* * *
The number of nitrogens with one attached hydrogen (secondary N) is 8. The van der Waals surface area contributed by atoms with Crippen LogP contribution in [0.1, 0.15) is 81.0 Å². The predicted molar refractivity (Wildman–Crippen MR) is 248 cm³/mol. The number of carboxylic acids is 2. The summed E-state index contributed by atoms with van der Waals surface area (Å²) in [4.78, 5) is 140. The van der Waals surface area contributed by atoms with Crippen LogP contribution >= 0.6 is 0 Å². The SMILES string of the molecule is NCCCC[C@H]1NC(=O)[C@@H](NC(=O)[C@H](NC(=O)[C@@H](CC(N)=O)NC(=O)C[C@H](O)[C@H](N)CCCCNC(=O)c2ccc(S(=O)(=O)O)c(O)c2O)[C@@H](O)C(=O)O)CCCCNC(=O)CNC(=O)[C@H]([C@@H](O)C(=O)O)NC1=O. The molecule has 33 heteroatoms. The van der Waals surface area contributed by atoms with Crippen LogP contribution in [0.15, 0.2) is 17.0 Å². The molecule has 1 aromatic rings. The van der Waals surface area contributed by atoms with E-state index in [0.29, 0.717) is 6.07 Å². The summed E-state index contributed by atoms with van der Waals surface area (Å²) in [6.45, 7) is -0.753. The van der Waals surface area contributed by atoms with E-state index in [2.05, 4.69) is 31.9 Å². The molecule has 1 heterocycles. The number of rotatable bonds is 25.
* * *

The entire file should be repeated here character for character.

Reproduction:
The number of nitrogens with one attached hydrogen (secondary N) is 8. The van der Waals surface area contributed by atoms with Crippen LogP contribution in [0.1, 0.15) is 81.0 Å². The predicted molar refractivity (Wildman–Crippen MR) is 248 cm³/mol. The number of carboxylic acids is 2. The summed E-state index contributed by atoms with van der Waals surface area (Å²) in [4.78, 5) is 140. The van der Waals surface area contributed by atoms with Crippen LogP contribution >= 0.6 is 0 Å². The SMILES string of the molecule is NCCCC[C@H]1NC(=O)[C@@H](NC(=O)[C@H](NC(=O)[C@@H](CC(N)=O)NC(=O)C[C@H](O)[C@H](N)CCCCNC(=O)c2ccc(S(=O)(=O)O)c(O)c2O)[C@@H](O)C(=O)O)CCCCNC(=O)CNC(=O)[C@H]([C@@H](O)C(=O)O)NC1=O. The molecule has 33 heteroatoms. The van der Waals surface area contributed by atoms with Crippen LogP contribution in [0.15, 0.2) is 17.0 Å². The molecule has 1 aromatic rings. The van der Waals surface area contributed by atoms with E-state index in [0.29, 0.717) is 6.07 Å². The summed E-state index contributed by atoms with van der Waals surface area (Å²) in [6.45, 7) is -0.753. The van der Waals surface area contributed by atoms with E-state index in [2.05, 4.69) is 31.9 Å². The molecule has 1 heterocycles. The number of rotatable bonds is 25.